His superhuman powers are explained by the fact that his body is charged with energy under our yellow sun (as opposed to Krypton's red sun). This is said to be due to its extremely dense molecular structure. The gravity on krypton is also much higher than on earth. Every Kryptonian has the same (or similar) skills on earth.

These have often been changed, but essentially remain as follows:

  • enormous speed ("Faster than a speeding bullet")
  • superhuman strength ("More powerful than a locomotive")
  • the ability to fly (originally he could only jump very far or high: "Able to leap tall buildings in a single bound")
  • Invulnerability (almost invulnerable)
  • Great hearing - even very distant or very quiet noises are perceived, as are particularly high and low frequencies
  • Heat Vision - with laser beams from the Science Fiction comparable
  • X-ray vision that allows him to see through anything but lead
  • Scanned Eye - Superman is able to see through clothing and other objects
  • Infrared vision (Superman can also see heat signatures e.g. from buried subjects or otherwise invisible objects such as infrared stars)
  • Microscope view - even individual atoms can be seen by Superman
  • Telescopic view - extreme visibility, in some versions up to the interstellar range
  • Super breath - extremely high lung volume
  • photographic super memory (Superman can read extremely quickly and process the information gained from it just as quickly - but he has no actual super intelligence)
  • Hypnosis skills (in some comics and the films Superman has the ability to involuntarily or deliberately hypnotize other people. This was to explain why no one recognizes him as Clark Kent in his everyday life, even though he only wears glasses. Through this subliminal hypnosis ability it does not occur to his fellow men at all that he could look like Superman. In the theatrical version of Superman II - Alone Against All , Clark Kent kisses Lois Lane, who now knows about his secret, so she loses any memory about the secret)

Combining different properties results in additional superpowers, such as a “super puff”, in which huge amounts of air are inhaled, compressed and then exhaled in a controlled manner so that the resulting air flow can be used for cooling down to extremely low temperatures. In addition, this compressed air serves as a reserve for breathing air, since Superman cannot live without oxygen in all versions.

Depending on the version / medium, the forces are designed to be different. The strength fluctuates from “can lift skyscrapers” to “can push planets off course” and the airspeed varies from supersonic to superluminal. In some stories, Superman becomes weaker at night and first has to let the sun “recharge” him.


In 1945, the mysterious substance kryptonite first appeared on the Superman radio show. It was invented to explain the brief change in voice of the main character, as the original speaker had dropped out due to an illness.

There are many different forms of kryptonite:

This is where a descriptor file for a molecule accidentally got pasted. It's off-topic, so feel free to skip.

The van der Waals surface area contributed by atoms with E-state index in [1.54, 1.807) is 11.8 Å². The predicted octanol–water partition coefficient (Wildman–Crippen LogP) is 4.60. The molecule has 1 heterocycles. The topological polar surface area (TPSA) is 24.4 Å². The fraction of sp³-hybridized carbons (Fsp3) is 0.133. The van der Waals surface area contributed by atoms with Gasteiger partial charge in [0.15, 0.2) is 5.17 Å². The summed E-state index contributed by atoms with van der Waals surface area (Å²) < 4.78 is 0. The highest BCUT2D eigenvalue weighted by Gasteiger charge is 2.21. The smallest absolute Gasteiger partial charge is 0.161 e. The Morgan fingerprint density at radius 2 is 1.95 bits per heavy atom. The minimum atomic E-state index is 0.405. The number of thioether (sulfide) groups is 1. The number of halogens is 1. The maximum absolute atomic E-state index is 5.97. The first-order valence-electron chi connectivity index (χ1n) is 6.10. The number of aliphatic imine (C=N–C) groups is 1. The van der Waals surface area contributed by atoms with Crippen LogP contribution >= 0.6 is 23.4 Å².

The most common and at the same time probably best known variant is green kryptonite . It acts like a radioactive poison. It weakens Superman and his body aura, and can even kill him if exposed to it for long periods of time.

The also relatively well-known red kryptonite has very different consequences in the comics. Since the Lois & Clark series at the latest , it has gradually made him angry (depending on the duration of the exposure) and makes him lose all inhibitions . It equates to the artificial green kryptonite from the movie Superman III . In the television series Superman - The Adventures of Lois and Clark (episode 2.20 The Red Kryptonite ), Superman becomes indifferent to depressive. Due to the proximity to red kryptonite, it becomes uncontrollable and also loses its other restraint towards women.

There are other forms in the TV series Smallville , including a. the blue kryptonite , in the vicinity of which Kryptonians lose their powers and take on human characteristics.

The classic pre- crisis superman also lost his superpowers under red solar radiation . Under the orange sun, his strength halved. In more recent times, too, Superman has been weakened by red sunlight.

Superman is also vulnerable to magic . In addition, his pity can be exploited or his psyche attacked. Like every living being, Superman also has to struggle with not being able to be everywhere at the same time or not being able to live permanently without breathing , sleep and food .

The costume through the ages

Superman costume

In Superman's 80-year history, his costume, which is derived from acrobatic costumes, has been drawn by many - but the most important elements of his costume have remained intact. Superman wears a blue costume complete with red overpants, red boots, a yellow belt and a long red cape. There is also a highly stylized Superman insignia - consisting of a large red "S" enclosed by a yellow shield with a red border - which is attached to his chest. The Superman symbol, which in early adventures looked like a medieval family crest, steadily developed into something we are familiar with and grew over the years until it spanned almost the entire chest at the end of the 1990s.

According to Superman # 146 (Vol. 1), Martha Kent invented the costume when she was developing a super onesie for the growing Superman because the clothes she bought in the store were repeatedly destroyed while playing. Fortunately, the Kents had the foresight to pick up the three blankets - one red, one blue, and one yellow - with which Superman reached Earth in his rocket. Years later, Martha Kent changed the costume and it became what is now known as the Superman costume.

Superman's costume is often described as indestructible because, like the Man of Steel himself, it comes from the planet Krypton. This enables it to withstand fire, pistol bullets, and even explosions. However, some incarnations show a variety of costumes in Clark Kent's wardrobe, which he tailored together with his mother. Since this material comes from the earth, it is subject to high wear due to its work.